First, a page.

Regshot: This tool, as it names says, takes a snapshot of the regisrty. It basically gives you a baseline of what the registry looks like at that point in time. Given that baseline, you can then execute the suspicious executable, then take another registry snapshot. You are then able to compare both snapshots using regshot’s compare feature to find out what keys have been added, modified or deleted. It has the option of outputing its results in a text file or a nicely formated HTML file.
Regmon: Like regshot, regmon is registry utility that operates in a slightly different manner. It has the ability to give real time analysis of what keys (and their location) currently running processes are accessing. It lets you know whether the process is querying information, creating new keys, setting values, etc. Just before you execute the malware, you can have regmon running in the background capturing its information. When the program has been executed, you can stop regmon’s capture and perform your analysis. You would notice that while regmon was capturing data, it not only captured information for the malware process you are investigation, but also other processes as well that were recently accessing the registry. Thankfully, there is a nice filter feature that allows you to filter the captured data based on the process name. Although the filter is very limited, it is still beneficial to have. You can also look into another tool called procmon, who is the current successor of the tools regmon and filemon. It has the same capabilities of regmon and many more options. However, regmon still has its place and is simple to use and learn.
Filemon: This tool works in a similar fascion to regmon, but with files. It monitors processes that access files on the disk and log their actions(read, write, query, delete,etc) and whether they were successful or not. Like regmon, just before you execute the malware, you can have filemon running in the background capturing its information. When the target program has been executed, you can stop filemon’s capture and perform your analysis.
Wireshark and Netcat: It is known that some malware tend to want to replicate themselves over the network. Some may try to covertly download software or try to log onto some IRC channel to query its commands (google: botnet). These tools are coded to work covertly, so while you’re sitting at your desktop, you would not see any indication that anything is going on. Wireshark can help us understand the why, where, what, when and who questions. Why is the malware connecting out to port 4444; where is the malware trying to connect to; when or at what intervals does the malware initiate any type of network traffic; what is the malware trying to do or accomplish; who is involved (source IPs, mac addresses, domains etc.). Netcat can be set up to intercept this traffic in a proxy mode and also be used to interact/respond to services and requests.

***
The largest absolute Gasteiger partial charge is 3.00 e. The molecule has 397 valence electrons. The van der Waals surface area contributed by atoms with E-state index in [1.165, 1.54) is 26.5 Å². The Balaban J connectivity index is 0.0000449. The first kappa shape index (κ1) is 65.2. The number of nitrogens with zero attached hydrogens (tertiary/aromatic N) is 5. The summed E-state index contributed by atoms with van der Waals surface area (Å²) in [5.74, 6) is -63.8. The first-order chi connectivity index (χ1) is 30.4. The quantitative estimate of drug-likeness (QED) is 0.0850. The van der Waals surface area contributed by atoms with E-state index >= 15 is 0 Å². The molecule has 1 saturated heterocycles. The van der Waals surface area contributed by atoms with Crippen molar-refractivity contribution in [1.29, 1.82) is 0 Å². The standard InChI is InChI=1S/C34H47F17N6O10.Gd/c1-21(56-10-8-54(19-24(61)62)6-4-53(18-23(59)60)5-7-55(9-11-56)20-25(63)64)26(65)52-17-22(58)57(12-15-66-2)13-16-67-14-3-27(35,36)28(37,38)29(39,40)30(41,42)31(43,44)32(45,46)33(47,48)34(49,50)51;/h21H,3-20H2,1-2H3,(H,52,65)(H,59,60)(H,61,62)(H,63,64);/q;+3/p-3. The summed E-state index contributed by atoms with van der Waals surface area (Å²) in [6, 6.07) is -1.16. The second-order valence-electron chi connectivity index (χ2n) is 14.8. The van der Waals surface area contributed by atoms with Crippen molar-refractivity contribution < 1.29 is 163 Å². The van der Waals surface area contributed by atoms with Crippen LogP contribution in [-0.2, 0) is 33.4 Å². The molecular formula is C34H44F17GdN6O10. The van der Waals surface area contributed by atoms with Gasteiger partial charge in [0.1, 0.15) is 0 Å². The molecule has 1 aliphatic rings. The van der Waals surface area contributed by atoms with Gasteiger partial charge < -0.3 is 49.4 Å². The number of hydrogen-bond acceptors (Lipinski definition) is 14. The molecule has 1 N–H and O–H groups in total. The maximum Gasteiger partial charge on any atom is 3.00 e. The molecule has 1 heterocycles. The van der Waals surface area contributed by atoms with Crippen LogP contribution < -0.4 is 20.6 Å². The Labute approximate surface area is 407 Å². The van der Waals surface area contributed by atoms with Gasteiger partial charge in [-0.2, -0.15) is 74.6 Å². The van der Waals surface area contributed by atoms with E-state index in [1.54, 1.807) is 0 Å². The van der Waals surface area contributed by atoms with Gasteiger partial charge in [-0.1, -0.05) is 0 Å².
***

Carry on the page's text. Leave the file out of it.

Netstat and tasklist: Before analyzing any piece of malware, having a baseline is very vital. You are gonna need to have an idea of what the system looked like before and after the malware was run. Running netstat and tasklist before running the executable can give us a baseline of what network sessions are open and ports that are listening etc. while the tasklist command utility can give us a list of currently running processes. Tools that you can be use as well are sysinternal’s process explorer and tcpview.
Debugger, Ollydbg: To really get in depth with exactly what the executable is doing, you will have to use a debbuger to step through the system opcodes and system calls. Using a debugger is not easy for most and can take a little bit of getting use to. However, to be good at malware analysis, you cannont escape not learning how to use a debugger like IDA pro or in my case, Ollydbg.
Virtual environment: To avoid potentially infecting your main system and possibly breaking your Windows OS, you will definitly want to perform most, if not all, your analysis in a virtual environment. Virtual machines also provides us with a mechanism to roll back a host to a snapshot of a system at an earlier time. This allows us to restore the state of a system to a point just before an event occured (say the malware caused the OS to no longer start up) withing minutes. There are quite a few options avaialble for virtualization but i myself use the Virtualbox technology. Remeber to check out the system requirements of these technologies before installing to your old pentium three laptop with 256 ram.
PE tools: Sometimes malware may be packed by common packer tools, like UPX. The benifit of using a packer on an EXE file is that it can allow for the compression of the executable. However, by doing so, the original exe’s form is thus changed. Eventually, what you get is an exe within an exe. The outer layer exe will be the packers decompression code that decompresses the internal exe in memory and then executes it. The additional benifit of this is that it can make debugging of this packed executable a pain in the but. In order to properly debug the functionality of the packed executable, it must first be decompressed in order to be analyzed. Tools like PeID can help us identify a packed executable’s packer. By knowing this, we can potentially in some cases use the same packer to unpack the executable back to its original form. Another PE tool that i use is Lordpe, which allows for the modifying of the PE headers of binary executables.
These are just some tools that can be utilized in malware analysis process. I encourage you to do your own research and look up the malware analysis articles in the hakin9.org website. The articles are available in PDF format and is a little bit difficult to directly link to